Doctors strive to make treatment decisions together with their patients -- but is the decision really shared? According to adjunct professor Kari Tikkinen, shared decision-making isn't easy, and clinicians need help. The international research group led by Tikkinen has studied the decision aids for treatment choice of localised prostate cancer
When a man is diagnosed with localised prostate cancer, he usually faces a range of treatment options, from active surveillance to radiation therapy or surgical removal of the prostate. The patient's personal values and preferences should be key in this choice: Is curing the cancer the only thing that matters or should he also consider a variety of quality of life issues, such as avoiding incontinence or erectile dysfunction?
The frequent difficulty in determining the prognosis of localised prostate cancer complicates matters. Many men have low risk prostate cancer that is thought to be slowly progressing and may have no impact on their life expectancy.
The doctor must reach an agreement with the patient when making treatment decisions. However, truly shared decision-making is possible only when the patient understands what the different treatment options entail for him personally, and the doctor understands the patient's personal situation and desires.
"Such truly shared decision-making is a relatively new phenomenon in medicine. Traditionally we assumed that the doctor always knows best," says Kari Tikkinen, Academy of Finland clinical researcher and adjunct professor of clinical epidemiology from the Department of Urology at the Helsinki University Hospital.
Discussing prostate cancer diagnoses and treatment options are part of a urologist's everyday work. Tikkinen wanted to examine the impact of decision aids on the treatment decision. His international research group began to explore the issue through a systematic literature review and meta-analysis.
The meta-analysis identified 14 randomised studies that evaluated the impact of decision aids for the patient's choice of localised prostate cancer treatment. Ten of the studies were conducted in North America, three in Europe, and one in Australia. Together, the studies enrolled 3,377 patients. The average age of the participants was between 61 and 69; they represented a broad range of educational and employment backgrounds, and most were in domestic partnerships.
The most common form of decision aid provided to the patients was written information on the different treatment options. Information was also offered as videos, lectures and discussions, and in some cases, interactive computer applications. Fewer than half of the aids provided had been customised in some way to meet that specific patient's individual need for information.
The aids provided were intended for perusal prior to the clinical consultation to determine treatment. In practice, this meant that the patient bore the primary responsibility for studying and understanding the information.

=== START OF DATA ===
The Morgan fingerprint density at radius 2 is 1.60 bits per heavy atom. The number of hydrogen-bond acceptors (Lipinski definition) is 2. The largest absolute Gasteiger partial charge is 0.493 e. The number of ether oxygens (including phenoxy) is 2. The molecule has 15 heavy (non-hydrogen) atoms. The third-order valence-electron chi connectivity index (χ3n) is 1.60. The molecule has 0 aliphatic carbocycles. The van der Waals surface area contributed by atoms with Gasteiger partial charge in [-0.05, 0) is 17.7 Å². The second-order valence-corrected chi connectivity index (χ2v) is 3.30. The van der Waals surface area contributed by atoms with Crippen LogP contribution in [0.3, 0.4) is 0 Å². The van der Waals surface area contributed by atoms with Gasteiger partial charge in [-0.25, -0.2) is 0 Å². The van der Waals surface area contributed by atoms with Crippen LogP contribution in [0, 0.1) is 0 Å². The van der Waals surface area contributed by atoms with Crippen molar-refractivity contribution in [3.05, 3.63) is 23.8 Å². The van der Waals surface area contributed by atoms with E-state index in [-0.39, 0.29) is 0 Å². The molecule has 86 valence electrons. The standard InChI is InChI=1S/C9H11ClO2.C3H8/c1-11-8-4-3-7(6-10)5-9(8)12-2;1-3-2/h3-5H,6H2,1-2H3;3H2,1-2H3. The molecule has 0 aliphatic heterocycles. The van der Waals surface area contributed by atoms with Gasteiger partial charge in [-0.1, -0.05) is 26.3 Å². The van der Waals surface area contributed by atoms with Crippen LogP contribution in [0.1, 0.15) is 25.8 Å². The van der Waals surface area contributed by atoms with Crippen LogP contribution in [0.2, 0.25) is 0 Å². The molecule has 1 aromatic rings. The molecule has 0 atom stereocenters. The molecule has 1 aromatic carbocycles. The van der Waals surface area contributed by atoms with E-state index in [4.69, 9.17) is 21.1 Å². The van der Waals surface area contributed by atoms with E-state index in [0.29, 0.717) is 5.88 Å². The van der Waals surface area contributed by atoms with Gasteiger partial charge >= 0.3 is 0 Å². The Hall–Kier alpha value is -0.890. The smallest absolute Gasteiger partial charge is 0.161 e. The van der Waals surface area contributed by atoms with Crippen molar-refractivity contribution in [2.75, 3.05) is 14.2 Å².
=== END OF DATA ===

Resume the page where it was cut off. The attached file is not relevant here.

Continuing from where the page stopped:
The impact of the decision aids on the perceived difficulty of the decision as well as patient satisfaction and understanding varied from study to study. Use of the aids seemed to have no effect on the use of any individual treatment option, but two studies suggested a modest impact on reducing feelings of regret about the chosen treatment. The studies did not measure the impact of the decision aids on the flow of the decision process, the time spent making the decision or the costs associated with it, nor did they evaluate the impact of the use of the decision aids on the doctor-patient discussion.
"Studies in other fields of medicine indicate that separate decision aids for the clinical consultation would be beneficial. That way, doctors may ensure that patients sufficiently understand the matter at hand and map their values and choices," Tikkinen states.
According to the first author of the study, Dr. Philippe Violette from the Department of Urology, Woodstock General Hospital, Canada, "Ideally, patients would first receive an information package in the format most useful to them -- such as a booklet or an interactive computer application -- which they could then study privately or together with his loved ones and nurses before the clinical consultation. In addition, the doctor should have a concise information package available for the appointment, so the patient can revise the main points together with his doctor both visually and in writing."
For any major decision, such as choosing a robot-assisted radical prostatectomy, it is vital that the patient understands what will happen and commits to the decision. "The patient will be more committed to the decision if he is involved in it. This may also lead to better treatment results and, ultimately, to greater satisfaction among both patients and medical staff," Tikkinen points out.
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